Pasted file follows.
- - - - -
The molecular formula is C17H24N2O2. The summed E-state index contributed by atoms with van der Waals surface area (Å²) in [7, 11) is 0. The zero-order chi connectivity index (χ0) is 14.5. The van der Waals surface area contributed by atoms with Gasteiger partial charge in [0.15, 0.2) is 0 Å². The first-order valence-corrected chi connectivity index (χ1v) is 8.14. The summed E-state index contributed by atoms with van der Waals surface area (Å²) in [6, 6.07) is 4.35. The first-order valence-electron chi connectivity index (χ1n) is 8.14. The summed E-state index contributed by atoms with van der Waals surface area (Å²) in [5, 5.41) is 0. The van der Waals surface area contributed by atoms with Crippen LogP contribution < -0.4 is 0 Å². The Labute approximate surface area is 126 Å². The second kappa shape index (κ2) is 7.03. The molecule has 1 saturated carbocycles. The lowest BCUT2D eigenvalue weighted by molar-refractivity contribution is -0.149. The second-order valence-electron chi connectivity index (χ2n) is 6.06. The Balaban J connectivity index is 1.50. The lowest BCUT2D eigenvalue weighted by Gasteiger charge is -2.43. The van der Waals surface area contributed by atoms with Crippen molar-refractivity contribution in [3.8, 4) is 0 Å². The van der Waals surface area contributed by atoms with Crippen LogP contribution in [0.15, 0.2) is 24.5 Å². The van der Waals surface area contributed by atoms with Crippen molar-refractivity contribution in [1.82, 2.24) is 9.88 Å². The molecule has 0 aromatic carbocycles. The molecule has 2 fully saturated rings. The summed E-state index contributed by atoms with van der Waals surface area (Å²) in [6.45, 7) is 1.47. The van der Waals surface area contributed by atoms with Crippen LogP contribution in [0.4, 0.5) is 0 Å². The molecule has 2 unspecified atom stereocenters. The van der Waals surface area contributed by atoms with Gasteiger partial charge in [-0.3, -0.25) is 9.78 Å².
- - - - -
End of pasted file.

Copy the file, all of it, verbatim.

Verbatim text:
The molecular formula is C17H24N2O2. The summed E-state index contributed by atoms with van der Waals surface area (Å²) in [7, 11) is 0. The zero-order chi connectivity index (χ0) is 14.5. The van der Waals surface area contributed by atoms with Gasteiger partial charge in [0.15, 0.2) is 0 Å². The first-order valence-corrected chi connectivity index (χ1v) is 8.14. The summed E-state index contributed by atoms with van der Waals surface area (Å²) in [6, 6.07) is 4.35. The first-order valence-electron chi connectivity index (χ1n) is 8.14. The summed E-state index contributed by atoms with van der Waals surface area (Å²) in [5, 5.41) is 0. The van der Waals surface area contributed by atoms with Crippen LogP contribution < -0.4 is 0 Å². The Labute approximate surface area is 126 Å². The second kappa shape index (κ2) is 7.03. The molecule has 1 saturated carbocycles. The lowest BCUT2D eigenvalue weighted by molar-refractivity contribution is -0.149. The second-order valence-electron chi connectivity index (χ2n) is 6.06. The Balaban J connectivity index is 1.50. The lowest BCUT2D eigenvalue weighted by Gasteiger charge is -2.43. The van der Waals surface area contributed by atoms with Crippen molar-refractivity contribution in [3.8, 4) is 0 Å². The van der Waals surface area contributed by atoms with Crippen LogP contribution in [0.15, 0.2) is 24.5 Å². The van der Waals surface area contributed by atoms with Crippen molar-refractivity contribution in [1.82, 2.24) is 9.88 Å². The molecule has 0 aromatic carbocycles. The molecule has 2 fully saturated rings. The summed E-state index contributed by atoms with van der Waals surface area (Å²) in [6.45, 7) is 1.47. The van der Waals surface area contributed by atoms with Crippen LogP contribution in [0.4, 0.5) is 0 Å². The molecule has 2 unspecified atom stereocenters. The van der Waals surface area contributed by atoms with Gasteiger partial charge in [-0.3, -0.25) is 9.78 Å².